The storm dropped nearly a foot in parts of Massachusetts. In Boston, Worcester, Springfield and elsewhere, schools and colleges canceled classes. The state's trial courts also closed for the day. Gov. Deval Patrick told all non-essential state employees working in the executive branch to stay home.
 
RHODE ISLAND
 
Nearly all schools in Rhode Island were closed, and state police responded to several traffic accidents. The General Assembly canceled its sessions. The Rhode Island Public Transit Authority warned of delays. Snow turned to sleet and rain in some parts of the state.
 
CONNECTICUT
 
The start of the General Assembly's annual session was delayed from Wednesday to Thursday because of the snow. Gov. Dannel P. Malloy also ordered a delayed opening for state offices on Wednesday. Many schools were closed. Metro-North Railroad said the storm disabled a few commuter trains, forcing riders to transfer to other rail cars, while a few trains were canceled. Ridership was cut in half as thousands of commuters stayed home.
 
IOWA
 
Authorities said snowy road conditions may have contributed to a vehicle collision in Des Moines that killed one person.
 
OKLAHOMA
 
Classes were canceled at many Oklahoma schools, including Oklahoma City, because of subzero wind chills that reached 10 degrees below zero.
 
MISSOURI
 
A Southwest Airlines jet arriving from Denver got stuck in a snow bank Tuesday evening at Kansas City International Airport. A Southwest spokesman said all 55 passengers on Flight 305 were placed on buses and taken to the terminal.
 
WISCONSIN
 
With the severe weather, homeowners in far northern Wisconsin were urged to leave their faucets running 24 hours a day to prevent water pipes and sewer lines from freezing. The 9,000 Rhinelander residents won't be charged for using the extra water. Temperatures in the area were expected to be below zero for much of the week.
 
NEW HAMPSHIRE
 
At the Mount Sunapee Resort ski area, the lot was filling up with skiers undeterred by a trek through the snow. In Newport, the snow helped pick up the pace of ticket sales for an outdoor "Yankee Luau" on the town common Wednesday as part of the town's 98th Winter Carnival. The snow boded well for skijoring events this weekend, a popular attraction that had to be canceled the past two years because of a lack of snow. The sport features horseback riders towing a person on skis over jumps and through other obstacles.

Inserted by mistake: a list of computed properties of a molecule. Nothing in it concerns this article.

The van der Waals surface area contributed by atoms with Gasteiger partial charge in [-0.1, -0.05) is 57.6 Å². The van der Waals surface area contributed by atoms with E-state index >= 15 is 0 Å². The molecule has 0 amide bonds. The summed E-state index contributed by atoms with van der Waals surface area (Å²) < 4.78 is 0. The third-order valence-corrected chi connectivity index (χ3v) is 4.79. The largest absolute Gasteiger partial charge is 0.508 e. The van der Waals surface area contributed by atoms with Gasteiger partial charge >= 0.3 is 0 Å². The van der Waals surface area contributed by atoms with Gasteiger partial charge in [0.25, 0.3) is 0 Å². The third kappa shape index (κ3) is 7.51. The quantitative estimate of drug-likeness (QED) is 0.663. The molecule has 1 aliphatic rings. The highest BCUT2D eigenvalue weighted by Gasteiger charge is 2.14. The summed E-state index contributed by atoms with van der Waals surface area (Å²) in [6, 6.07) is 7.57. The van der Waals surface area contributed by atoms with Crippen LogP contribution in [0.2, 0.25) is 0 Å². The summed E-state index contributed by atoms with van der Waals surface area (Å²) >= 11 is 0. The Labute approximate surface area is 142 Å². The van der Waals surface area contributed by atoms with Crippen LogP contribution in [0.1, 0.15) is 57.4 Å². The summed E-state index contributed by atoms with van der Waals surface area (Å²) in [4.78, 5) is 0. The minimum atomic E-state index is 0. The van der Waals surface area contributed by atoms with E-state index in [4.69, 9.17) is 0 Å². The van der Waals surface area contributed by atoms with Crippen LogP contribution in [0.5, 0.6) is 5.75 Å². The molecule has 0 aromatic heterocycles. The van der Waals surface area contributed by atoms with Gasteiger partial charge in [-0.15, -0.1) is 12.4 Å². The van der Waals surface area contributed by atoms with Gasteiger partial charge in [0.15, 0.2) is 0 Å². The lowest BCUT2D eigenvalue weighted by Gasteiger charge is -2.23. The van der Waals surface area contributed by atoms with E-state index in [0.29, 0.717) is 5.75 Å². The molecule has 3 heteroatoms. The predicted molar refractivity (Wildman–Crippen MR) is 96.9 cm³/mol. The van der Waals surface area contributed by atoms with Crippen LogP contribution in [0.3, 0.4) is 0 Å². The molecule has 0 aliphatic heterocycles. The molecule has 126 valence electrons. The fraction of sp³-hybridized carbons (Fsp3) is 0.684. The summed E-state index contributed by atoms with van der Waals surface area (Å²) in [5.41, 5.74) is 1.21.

INDIANA
 
Indiana was socked with up to a foot of snow. Several major highways were closed for a time, including Interstate 65 north of Lafayette and south of Indianapolis, and Interstate 74 in southeastern Indiana.
 
WASHINGTON, D.C.
 
The Maryland Transit Administration reduced the number of afternoon trains out of Washington on the MARC Brunswick line. Two morning trains hit fallen trees on the tracks; no one was hurt. Passengers on the first disabled train were put on a later train that also hit a fallen tree about a mile down the line, and the passengers were transferred again.
 
FATALITIES:
 
In Kansas, two traffic deaths Tuesday south of Pittsburg in Crawford County were blamed on the weather; a third, near Hesston, was believed weather related.
 
POWER OUTAGES:
 
By Wednesday evening, power outages remained above 1 million. They included: Pennsylvania, 750,000; Maryland, 140,000; New Jersey, 44,000; Arkansas, 48,000; Kentucky, 10,000; New York, 8,000; Delaware, 6,000; Indiana, 2,500; Connecticut, 300.
Published in National News

The day's winter storm is forcing the cancellation of a meeting on unaccredited districts.

 

The hearing has been rescheduled for Wednesday from 6:30 - 8 PM at the UMSL JcPenny Conference Center. The meeting is being held so that state education officails can gather data as they look to craft a plan to aid and support failing school districts.

 

The public is invited to attend the hearing, and make comments. Comments will be limited to three minutes, and you must sign-up to make any comments. You can register here.

Published in Local News
   ATLANTA (AP) — Hundreds of drivers have been reunited with abandoned cars and Georgia Gov. Nathan Deal ordered state employees back to work as the Atlanta area rebounds from a winter storm that coated the area with snow and ice.
   Many school districts throughout the metro area announced that they'd remain closed Friday, and Deal extended a state of emergency to Sunday night.
   He said in a statement that the declaration was extended to allow the state to continue using certain resources to help local governments clear roads and deal with other storm-related issues. Deal and emergency response officials have taken responsibility for poor planning leading up to the storm.